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Teresa Nelle   Meet Teresa, one of our travel experts for Hawaii.


Teresa is a Certified Tahiti Travel Specialist and works with the Tahiti Tourism Board making sure her guests enjoy a fabulous holiday in Tahiti. Teresa lives on the beautiful island of Maui, Hawaii. She's been a Travel Advisor for 20 years, specializing in tropical islands around the world but her true love is the South Pacific. Teresa has traveled throughout the South Pacific Islands and is on a first name basis with many of the resort owners. She has visited Fiji 7 times as well as Tahiti, Australia and New Zealand. Her speciality is multi-country holidays. Her agency, Luxury Hideaways, is rated A+ with the Hawaii Better Business Bureau.


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Steam plume at the Puu Oo Vent


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Steam plume at the Puu Oo Vent - Volcanoes National Park. Copyright Hawaii Tourism Authority (HTA) / Tor Johnson.

Currently Kilauea's lava activity isn't centered in its caldera (the large depression at the top of the volcano) but at the Puu Oo vent in the East Rift Zone. Puu Oo's lava flood underground tubes that empty dramatically into the sea. You can watch this spectacle at the end of Chain of Craters Road or get a closer look from the new Kalapana viewing site outside the park.




See thumbnails of all photos for this point of interest.

Lava Ocean Entry


 
 
 
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Lava entering the ocean near Kalapana on the southeast side of Hawai`i Island.


Overview



Watch the landscape change before your very eyes at Hawaii Volcanoes National Park. Located 30 miles southwest of Hilo, this is the home of Kilauea volcano, one of the most active volcanoes on earth. The chance to witness the primal process of creation and destruction make this park one of the most popular visitor attraction in Hawaii and a sacred place for Native Hawaiians.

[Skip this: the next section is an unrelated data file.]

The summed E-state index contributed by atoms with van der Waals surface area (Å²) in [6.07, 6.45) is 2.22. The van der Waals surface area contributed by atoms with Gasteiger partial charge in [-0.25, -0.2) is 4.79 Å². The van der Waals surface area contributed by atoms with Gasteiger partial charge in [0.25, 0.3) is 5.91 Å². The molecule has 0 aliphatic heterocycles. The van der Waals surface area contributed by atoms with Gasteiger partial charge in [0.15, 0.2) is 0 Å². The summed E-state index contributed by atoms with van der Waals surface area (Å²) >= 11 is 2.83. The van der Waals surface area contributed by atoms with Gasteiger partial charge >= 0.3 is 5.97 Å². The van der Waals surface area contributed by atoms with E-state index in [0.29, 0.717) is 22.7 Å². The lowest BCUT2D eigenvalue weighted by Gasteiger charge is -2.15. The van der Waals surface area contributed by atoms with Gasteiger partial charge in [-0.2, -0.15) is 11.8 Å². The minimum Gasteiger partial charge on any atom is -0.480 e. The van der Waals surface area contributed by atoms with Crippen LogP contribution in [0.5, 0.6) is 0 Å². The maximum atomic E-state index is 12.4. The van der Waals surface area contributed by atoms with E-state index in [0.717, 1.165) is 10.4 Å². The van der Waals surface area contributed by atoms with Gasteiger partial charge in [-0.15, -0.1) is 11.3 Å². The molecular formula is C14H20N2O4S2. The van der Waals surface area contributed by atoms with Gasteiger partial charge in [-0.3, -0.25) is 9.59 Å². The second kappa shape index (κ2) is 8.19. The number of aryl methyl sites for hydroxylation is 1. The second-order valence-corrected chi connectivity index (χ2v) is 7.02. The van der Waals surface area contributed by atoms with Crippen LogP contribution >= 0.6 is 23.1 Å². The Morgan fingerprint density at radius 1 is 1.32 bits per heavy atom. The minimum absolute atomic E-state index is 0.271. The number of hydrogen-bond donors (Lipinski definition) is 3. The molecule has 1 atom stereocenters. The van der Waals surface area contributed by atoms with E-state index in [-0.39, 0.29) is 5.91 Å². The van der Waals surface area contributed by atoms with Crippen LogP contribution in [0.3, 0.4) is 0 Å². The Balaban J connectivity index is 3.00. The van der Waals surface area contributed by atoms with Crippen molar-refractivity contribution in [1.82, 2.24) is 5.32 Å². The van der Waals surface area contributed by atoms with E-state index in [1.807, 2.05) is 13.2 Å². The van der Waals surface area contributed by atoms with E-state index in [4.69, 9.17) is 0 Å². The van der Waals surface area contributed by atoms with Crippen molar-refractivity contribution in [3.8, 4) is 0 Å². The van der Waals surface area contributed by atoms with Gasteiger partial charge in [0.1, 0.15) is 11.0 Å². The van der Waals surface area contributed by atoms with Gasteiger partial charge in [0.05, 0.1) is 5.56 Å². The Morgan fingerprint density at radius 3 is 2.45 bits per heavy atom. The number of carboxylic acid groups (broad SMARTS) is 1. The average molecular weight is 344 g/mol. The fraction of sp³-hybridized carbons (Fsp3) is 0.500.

Founded in 1916, the Park encompasses 333,000 acres from the summit of Maunaloa to the sea. Here you'll find 150 miles of hiking trails through volcanic craters, scalded deserts and rainforests as well as a museum, petroglyphs, a walk-in lava tube and two active volcanoes: Maunaloa, which last erupted in 1984 and Kilauea which has been erupting since January 3rd, 1983. The extraordinary natural diversity of the park was recognized in 1980 when it was named a World Biosphere site by UNESCO and in 1987 when the park was again honored as a World Heritage site.

Kilauea is sometimes called "the world's only drive-in volcano." This prolific volcano currently produces 250,000-650,000 cubic yards of lava per day, enough to resurface a 20-mile-long, two-lane road daily. As of January 1994, 491 acres of new land have been created on Hawaii's Big Island. The current eruption may last another 100 years or stop tomorrow. Pele, the volcano goddess who lives here, is very unpredictable. But the chance to watch Kilauea's blistering lava flows meet the sea (click here for Kalapana viewing update) is just one of the reasons to visit.

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